I’ve got several family members who are touched by adoption – in my extended family I’ve got a birthmother who never was able to reunite, a kinship adoption, and domestic adoption. I also am a social worker, and have mostly worked in adoption. I simmer with something in between anger and brokenheartedness and sadness when I hear about manipulative, coercive, dishonest social workers. It took me a few years, but I’ve gotten more comfortable calling supervisors of workers who are unethical. I understand a difference between incompetence, overworkedness, and unethical. One can be trained away, one can be managed away, and the other just needs to be stopped.

  • Lori Lavender Luz

    I love that you two have decided you’re sisters :-)

    Thanks for sharing your story in this project, Jillie. You helped show the complexities of openness.

  • sifinalaska

    This is great, thank you so much for baring your soul in such a way! You know, I have to say from a total outsiders perspective – I have always been wary of how certain agencies run. For a lot of reasons, including many you listed above. It’s one of the things that has held me back from adoption for a long time. Now that I have decided to go through foster care, I am feeling a lot more confident about the whole thing… if only in knowing that the children who are there and freed for adoption really do need someone to love them so badly. There is no doubt in those situations, you know? No room for the possible shadiness or corruption. I guess it just makes me feel better for some reason I couldn’t even fully explain until I read this and realized how much of it really does have to do with my discomfort with SOME agencies (not all, because I have seen some run well, but.. you know). Anyway, thank you.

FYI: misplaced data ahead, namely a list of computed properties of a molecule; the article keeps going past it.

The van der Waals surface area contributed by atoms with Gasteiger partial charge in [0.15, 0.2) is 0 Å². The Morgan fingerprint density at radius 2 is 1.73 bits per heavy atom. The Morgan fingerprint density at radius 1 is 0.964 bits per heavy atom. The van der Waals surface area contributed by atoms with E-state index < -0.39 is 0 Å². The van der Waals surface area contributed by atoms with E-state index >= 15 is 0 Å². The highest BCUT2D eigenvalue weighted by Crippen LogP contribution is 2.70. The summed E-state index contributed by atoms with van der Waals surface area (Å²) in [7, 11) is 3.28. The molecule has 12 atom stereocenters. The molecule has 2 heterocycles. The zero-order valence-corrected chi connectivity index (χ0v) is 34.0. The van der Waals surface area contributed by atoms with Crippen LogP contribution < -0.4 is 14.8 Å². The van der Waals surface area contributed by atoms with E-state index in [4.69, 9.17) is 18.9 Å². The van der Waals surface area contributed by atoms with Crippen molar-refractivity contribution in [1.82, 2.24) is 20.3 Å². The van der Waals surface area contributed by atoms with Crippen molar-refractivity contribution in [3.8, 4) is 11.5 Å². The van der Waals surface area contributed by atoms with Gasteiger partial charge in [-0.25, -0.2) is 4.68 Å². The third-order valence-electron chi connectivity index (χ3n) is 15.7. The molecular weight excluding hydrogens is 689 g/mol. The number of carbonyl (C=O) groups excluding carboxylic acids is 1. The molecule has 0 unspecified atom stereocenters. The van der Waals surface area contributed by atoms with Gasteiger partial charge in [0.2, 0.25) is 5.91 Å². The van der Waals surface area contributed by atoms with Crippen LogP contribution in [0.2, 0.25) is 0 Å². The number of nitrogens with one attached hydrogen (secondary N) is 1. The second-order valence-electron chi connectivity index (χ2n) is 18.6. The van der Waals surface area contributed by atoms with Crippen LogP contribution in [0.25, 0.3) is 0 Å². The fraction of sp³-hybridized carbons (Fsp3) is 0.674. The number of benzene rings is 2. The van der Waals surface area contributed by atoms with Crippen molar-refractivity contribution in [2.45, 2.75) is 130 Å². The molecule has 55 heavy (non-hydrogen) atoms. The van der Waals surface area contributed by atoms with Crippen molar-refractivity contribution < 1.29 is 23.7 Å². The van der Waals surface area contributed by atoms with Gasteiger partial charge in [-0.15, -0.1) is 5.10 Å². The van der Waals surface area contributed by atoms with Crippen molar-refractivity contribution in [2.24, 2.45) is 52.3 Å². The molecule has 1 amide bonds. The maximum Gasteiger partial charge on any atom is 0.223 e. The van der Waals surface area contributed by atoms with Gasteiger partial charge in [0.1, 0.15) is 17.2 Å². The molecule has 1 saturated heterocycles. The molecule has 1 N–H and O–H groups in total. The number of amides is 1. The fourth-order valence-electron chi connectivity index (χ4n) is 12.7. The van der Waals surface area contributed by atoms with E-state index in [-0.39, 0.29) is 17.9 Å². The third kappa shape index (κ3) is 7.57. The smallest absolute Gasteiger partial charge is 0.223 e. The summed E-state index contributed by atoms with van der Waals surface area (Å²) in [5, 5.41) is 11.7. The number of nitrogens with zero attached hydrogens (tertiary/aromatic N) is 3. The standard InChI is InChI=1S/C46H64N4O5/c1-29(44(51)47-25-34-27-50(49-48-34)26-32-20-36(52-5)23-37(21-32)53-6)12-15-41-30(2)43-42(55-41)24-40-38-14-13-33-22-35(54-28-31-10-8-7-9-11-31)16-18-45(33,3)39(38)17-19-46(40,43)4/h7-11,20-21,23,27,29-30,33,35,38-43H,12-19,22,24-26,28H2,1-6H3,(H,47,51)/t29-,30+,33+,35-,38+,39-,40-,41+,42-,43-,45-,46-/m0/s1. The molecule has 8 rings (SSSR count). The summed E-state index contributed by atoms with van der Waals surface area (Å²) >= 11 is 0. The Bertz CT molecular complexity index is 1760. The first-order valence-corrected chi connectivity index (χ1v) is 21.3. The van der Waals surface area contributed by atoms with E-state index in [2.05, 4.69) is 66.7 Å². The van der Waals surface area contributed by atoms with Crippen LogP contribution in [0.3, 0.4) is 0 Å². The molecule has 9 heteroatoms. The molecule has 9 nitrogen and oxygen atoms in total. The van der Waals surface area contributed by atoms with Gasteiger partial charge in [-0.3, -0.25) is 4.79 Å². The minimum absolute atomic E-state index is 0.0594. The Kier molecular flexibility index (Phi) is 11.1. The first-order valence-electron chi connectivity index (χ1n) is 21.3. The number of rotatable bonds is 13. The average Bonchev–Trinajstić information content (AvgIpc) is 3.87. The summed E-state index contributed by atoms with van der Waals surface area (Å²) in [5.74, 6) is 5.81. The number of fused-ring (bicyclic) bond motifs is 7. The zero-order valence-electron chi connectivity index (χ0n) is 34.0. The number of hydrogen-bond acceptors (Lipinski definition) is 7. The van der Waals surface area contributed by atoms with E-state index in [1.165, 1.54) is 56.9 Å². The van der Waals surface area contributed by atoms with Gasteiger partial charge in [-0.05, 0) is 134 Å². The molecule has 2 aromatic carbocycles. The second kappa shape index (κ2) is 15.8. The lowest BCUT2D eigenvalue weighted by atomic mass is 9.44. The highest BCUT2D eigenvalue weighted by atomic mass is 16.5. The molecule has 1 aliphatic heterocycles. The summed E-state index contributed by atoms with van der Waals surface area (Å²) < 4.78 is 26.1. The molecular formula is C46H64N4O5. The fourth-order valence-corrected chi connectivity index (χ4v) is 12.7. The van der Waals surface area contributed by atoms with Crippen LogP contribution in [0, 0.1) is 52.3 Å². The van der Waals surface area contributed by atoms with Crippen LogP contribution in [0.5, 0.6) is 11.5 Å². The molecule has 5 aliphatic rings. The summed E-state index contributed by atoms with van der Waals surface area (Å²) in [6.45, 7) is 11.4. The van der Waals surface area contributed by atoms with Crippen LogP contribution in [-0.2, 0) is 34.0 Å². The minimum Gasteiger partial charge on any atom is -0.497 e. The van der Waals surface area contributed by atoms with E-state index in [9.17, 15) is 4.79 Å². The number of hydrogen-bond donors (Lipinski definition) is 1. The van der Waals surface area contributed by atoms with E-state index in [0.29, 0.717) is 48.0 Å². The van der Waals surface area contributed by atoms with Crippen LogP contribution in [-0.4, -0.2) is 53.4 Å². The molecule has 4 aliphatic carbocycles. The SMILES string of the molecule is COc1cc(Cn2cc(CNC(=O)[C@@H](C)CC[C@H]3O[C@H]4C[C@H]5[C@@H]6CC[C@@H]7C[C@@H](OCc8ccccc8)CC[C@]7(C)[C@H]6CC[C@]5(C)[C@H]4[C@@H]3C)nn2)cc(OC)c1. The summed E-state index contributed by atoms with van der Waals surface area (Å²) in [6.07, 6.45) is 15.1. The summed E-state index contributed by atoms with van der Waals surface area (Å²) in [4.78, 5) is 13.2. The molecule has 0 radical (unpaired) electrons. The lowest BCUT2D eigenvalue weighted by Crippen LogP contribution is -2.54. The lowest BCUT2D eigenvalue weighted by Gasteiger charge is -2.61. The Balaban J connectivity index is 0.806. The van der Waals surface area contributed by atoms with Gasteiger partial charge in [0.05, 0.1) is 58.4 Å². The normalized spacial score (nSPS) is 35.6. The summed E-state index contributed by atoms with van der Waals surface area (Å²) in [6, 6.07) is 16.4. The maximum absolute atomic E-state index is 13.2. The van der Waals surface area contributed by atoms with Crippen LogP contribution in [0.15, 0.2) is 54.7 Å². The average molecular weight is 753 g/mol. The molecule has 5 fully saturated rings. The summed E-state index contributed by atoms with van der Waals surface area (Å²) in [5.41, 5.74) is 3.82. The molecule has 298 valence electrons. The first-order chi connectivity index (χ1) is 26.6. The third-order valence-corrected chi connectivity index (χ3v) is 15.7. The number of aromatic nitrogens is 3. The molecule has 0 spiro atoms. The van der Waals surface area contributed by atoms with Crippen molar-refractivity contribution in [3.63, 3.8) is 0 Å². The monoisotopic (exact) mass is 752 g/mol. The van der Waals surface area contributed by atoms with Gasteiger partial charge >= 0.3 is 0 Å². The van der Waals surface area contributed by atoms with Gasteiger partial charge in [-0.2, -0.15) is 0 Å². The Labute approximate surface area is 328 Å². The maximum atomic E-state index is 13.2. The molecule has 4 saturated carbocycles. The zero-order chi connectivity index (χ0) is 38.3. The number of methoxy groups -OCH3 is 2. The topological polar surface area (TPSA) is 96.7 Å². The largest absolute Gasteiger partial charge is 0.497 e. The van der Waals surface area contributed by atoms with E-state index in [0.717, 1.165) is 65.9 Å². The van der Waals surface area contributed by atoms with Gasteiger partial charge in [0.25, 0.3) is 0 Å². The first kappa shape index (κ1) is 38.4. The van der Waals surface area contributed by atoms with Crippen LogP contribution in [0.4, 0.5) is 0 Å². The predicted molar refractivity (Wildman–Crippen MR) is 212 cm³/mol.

• From the Mind of a “Vulture” | Single Infertile Female

    […] out. Elle over at It’s all w(rite) here interviewed Jillie from Idiot girls life post adoption here and Jillie interviewed Elle […]